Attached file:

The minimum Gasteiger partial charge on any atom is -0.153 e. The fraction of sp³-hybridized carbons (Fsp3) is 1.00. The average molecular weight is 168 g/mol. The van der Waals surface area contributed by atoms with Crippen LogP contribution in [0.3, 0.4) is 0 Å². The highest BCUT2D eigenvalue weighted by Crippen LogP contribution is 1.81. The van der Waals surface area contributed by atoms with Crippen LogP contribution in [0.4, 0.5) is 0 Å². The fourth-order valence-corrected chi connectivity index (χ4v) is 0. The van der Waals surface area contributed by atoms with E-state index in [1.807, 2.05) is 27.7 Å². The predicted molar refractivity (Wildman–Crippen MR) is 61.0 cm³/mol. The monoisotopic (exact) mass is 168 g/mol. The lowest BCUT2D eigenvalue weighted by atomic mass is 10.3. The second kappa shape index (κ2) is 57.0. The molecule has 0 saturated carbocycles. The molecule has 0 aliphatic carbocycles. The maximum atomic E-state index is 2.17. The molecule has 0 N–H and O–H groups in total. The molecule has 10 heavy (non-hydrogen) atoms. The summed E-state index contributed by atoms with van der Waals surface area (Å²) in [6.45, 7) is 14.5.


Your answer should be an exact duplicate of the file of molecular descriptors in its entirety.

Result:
The minimum Gasteiger partial charge on any atom is -0.153 e. The fraction of sp³-hybridized carbons (Fsp3) is 1.00. The average molecular weight is 168 g/mol. The van der Waals surface area contributed by atoms with Crippen LogP contribution in [0.3, 0.4) is 0 Å². The highest BCUT2D eigenvalue weighted by Crippen LogP contribution is 1.81. The van der Waals surface area contributed by atoms with Crippen LogP contribution in [0.4, 0.5) is 0 Å². The fourth-order valence-corrected chi connectivity index (χ4v) is 0. The van der Waals surface area contributed by atoms with E-state index in [1.807, 2.05) is 27.7 Å². The predicted molar refractivity (Wildman–Crippen MR) is 61.0 cm³/mol. The monoisotopic (exact) mass is 168 g/mol. The lowest BCUT2D eigenvalue weighted by atomic mass is 10.3. The second kappa shape index (κ2) is 57.0. The molecule has 0 saturated carbocycles. The molecule has 0 aliphatic carbocycles. The maximum atomic E-state index is 2.17. The molecule has 0 N–H and O–H groups in total. The molecule has 10 heavy (non-hydrogen) atoms. The summed E-state index contributed by atoms with van der Waals surface area (Å²) in [6.45, 7) is 14.5.